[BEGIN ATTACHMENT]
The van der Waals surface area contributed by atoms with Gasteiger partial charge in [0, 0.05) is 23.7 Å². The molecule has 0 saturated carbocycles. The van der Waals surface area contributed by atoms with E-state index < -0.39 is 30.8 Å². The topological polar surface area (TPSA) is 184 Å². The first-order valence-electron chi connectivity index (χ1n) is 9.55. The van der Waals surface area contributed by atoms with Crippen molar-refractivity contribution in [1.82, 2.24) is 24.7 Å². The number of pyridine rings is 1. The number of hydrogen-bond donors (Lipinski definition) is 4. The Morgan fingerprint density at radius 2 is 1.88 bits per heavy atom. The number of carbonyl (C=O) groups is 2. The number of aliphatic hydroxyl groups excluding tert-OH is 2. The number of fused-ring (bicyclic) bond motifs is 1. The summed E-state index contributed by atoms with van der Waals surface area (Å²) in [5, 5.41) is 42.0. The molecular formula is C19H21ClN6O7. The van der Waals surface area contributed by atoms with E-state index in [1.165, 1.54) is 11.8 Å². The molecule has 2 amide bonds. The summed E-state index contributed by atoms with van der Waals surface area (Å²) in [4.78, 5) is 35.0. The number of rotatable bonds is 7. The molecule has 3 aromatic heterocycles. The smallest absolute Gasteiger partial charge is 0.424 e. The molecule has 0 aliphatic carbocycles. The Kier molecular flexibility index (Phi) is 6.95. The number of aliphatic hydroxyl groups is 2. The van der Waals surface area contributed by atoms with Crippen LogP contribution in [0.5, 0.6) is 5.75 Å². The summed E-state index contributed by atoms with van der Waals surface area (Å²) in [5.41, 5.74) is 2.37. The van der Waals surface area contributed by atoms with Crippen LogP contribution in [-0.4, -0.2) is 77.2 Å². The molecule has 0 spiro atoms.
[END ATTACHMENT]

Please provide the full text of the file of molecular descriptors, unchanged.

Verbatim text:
The van der Waals surface area contributed by atoms with Gasteiger partial charge in [0, 0.05) is 23.7 Å². The molecule has 0 saturated carbocycles. The van der Waals surface area contributed by atoms with E-state index < -0.39 is 30.8 Å². The topological polar surface area (TPSA) is 184 Å². The first-order valence-electron chi connectivity index (χ1n) is 9.55. The van der Waals surface area contributed by atoms with Crippen molar-refractivity contribution in [1.82, 2.24) is 24.7 Å². The number of pyridine rings is 1. The number of hydrogen-bond donors (Lipinski definition) is 4. The Morgan fingerprint density at radius 2 is 1.88 bits per heavy atom. The number of carbonyl (C=O) groups is 2. The number of aliphatic hydroxyl groups excluding tert-OH is 2. The number of fused-ring (bicyclic) bond motifs is 1. The summed E-state index contributed by atoms with van der Waals surface area (Å²) in [5, 5.41) is 42.0. The molecular formula is C19H21ClN6O7. The van der Waals surface area contributed by atoms with E-state index in [1.165, 1.54) is 11.8 Å². The molecule has 2 amide bonds. The summed E-state index contributed by atoms with van der Waals surface area (Å²) in [4.78, 5) is 35.0. The number of rotatable bonds is 7. The molecule has 3 aromatic heterocycles. The smallest absolute Gasteiger partial charge is 0.424 e. The molecule has 0 aliphatic carbocycles. The Kier molecular flexibility index (Phi) is 6.95. The number of aliphatic hydroxyl groups is 2. The van der Waals surface area contributed by atoms with Crippen LogP contribution in [0.5, 0.6) is 5.75 Å². The summed E-state index contributed by atoms with van der Waals surface area (Å²) in [5.41, 5.74) is 2.37. The van der Waals surface area contributed by atoms with Crippen LogP contribution in [-0.4, -0.2) is 77.2 Å². The molecule has 0 spiro atoms.